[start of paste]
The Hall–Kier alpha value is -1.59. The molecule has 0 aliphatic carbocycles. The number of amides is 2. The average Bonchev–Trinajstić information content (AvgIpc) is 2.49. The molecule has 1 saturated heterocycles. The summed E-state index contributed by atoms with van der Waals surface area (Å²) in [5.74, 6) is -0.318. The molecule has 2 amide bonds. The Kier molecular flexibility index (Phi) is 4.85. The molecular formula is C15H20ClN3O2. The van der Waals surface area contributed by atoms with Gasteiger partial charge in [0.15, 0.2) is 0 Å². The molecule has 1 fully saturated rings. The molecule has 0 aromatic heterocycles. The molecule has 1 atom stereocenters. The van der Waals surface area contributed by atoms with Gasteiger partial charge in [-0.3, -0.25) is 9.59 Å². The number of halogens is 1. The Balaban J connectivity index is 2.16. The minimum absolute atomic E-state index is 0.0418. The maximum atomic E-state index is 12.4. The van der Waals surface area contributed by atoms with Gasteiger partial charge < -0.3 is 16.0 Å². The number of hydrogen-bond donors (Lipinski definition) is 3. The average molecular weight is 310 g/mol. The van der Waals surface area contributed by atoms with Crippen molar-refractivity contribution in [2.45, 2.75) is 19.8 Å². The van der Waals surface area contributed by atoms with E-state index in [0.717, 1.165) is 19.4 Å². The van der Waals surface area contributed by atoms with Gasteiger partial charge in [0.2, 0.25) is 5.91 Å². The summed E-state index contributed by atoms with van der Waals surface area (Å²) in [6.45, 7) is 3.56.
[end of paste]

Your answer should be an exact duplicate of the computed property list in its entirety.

The Hall–Kier alpha value is -1.59. The molecule has 0 aliphatic carbocycles. The number of amides is 2. The average Bonchev–Trinajstić information content (AvgIpc) is 2.49. The molecule has 1 saturated heterocycles. The summed E-state index contributed by atoms with van der Waals surface area (Å²) in [5.74, 6) is -0.318. The molecule has 2 amide bonds. The Kier molecular flexibility index (Phi) is 4.85. The molecular formula is C15H20ClN3O2. The van der Waals surface area contributed by atoms with Gasteiger partial charge in [0.15, 0.2) is 0 Å². The molecule has 1 fully saturated rings. The molecule has 0 aromatic heterocycles. The molecule has 1 atom stereocenters. The van der Waals surface area contributed by atoms with Gasteiger partial charge in [-0.3, -0.25) is 9.59 Å². The number of halogens is 1. The Balaban J connectivity index is 2.16. The minimum absolute atomic E-state index is 0.0418. The maximum atomic E-state index is 12.4. The van der Waals surface area contributed by atoms with Gasteiger partial charge < -0.3 is 16.0 Å². The number of hydrogen-bond donors (Lipinski definition) is 3. The average molecular weight is 310 g/mol. The van der Waals surface area contributed by atoms with Crippen molar-refractivity contribution in [2.45, 2.75) is 19.8 Å². The van der Waals surface area contributed by atoms with E-state index in [0.717, 1.165) is 19.4 Å². The van der Waals surface area contributed by atoms with Gasteiger partial charge in [0.2, 0.25) is 5.91 Å². The summed E-state index contributed by atoms with van der Waals surface area (Å²) in [6.45, 7) is 3.56.